The mantle where diamonds are birthed is deep within Earth, down over 100 km. It's a place of high temperatures and high pressures, conditions necessary for carbon atoms to bond together in such a way that diamonds will eventually result. To make it happen, the atoms have to arrange themselves in a particular way that lets them share electrons--a regular, three-dimensional geometric pattern that, if left to grow without interference, produces large, pure diamond crystals. Volcanic eruptions throw the crystals up from Earth's depths.
The high temperatures and pressures needed to create diamonds also exist when comets or meteorites strike Earth. The shock of impact is so great that minerals change from one form to another. In this case, graphite re-forms into diamonds. (Like diamonds, graphite is also made from carbon but joined in a different pattern.) Geologists look to such diamonds, sometimes only microscopic in size, as evidence of impact. Meteor collisions in space also result in diamonds.
There are two main processes by which manmade diamonds are created: the high-pressure, high temperature method (HPHT) and chemical vapor deposition (CVD). The first tries to create conditions similar to that found in Earth to create diamonds, resulting in crystals useful for industrial purposes such as drilling or cutting. In the HPHT method, seeds of diamonds are placed in a chamber along with graphite. High pressure is applied mechanically by devices such as pistons or anvils, along with high temperatures. The graphite's carbon atoms begin bonding to the seeds and grow diamond crystals over the course of days.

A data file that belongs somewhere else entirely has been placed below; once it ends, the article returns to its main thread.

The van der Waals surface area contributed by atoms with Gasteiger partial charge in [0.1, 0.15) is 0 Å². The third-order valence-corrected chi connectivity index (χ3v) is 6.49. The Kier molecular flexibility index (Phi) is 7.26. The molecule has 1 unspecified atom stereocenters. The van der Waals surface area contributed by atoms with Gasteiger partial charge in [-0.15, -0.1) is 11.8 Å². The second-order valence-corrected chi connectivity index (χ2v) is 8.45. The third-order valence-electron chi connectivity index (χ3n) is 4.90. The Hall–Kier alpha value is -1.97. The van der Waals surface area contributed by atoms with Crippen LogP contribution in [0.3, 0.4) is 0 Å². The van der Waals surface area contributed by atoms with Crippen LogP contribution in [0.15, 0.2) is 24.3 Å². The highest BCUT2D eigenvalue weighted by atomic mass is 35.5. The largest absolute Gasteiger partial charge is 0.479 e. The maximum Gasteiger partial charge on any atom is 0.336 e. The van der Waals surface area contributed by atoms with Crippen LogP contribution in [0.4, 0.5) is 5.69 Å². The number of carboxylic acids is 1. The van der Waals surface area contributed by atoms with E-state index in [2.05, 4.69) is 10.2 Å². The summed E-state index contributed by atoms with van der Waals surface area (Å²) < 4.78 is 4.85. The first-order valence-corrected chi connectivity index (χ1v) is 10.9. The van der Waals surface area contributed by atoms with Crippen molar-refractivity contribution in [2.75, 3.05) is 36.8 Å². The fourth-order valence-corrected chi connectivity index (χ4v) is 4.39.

Larger diamonds are created through the CVD process, which also uses a small diamond as a seed. The seed is placed in a chamber along with carbon bearing gases, where they are microwaved. This makes carbon atoms separate from the gas and fall upon the diamond seed. Using the seed as a building base, the carbon atoms join to form the geometric pattern that builds a diamond crystal.
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Sophie Johnson is a freelance writer and editor of both print and film media. A freelancer for more than 20 years, Johnson has had the opportunity to cover topics ranging from construction to music to celebrity interviews.
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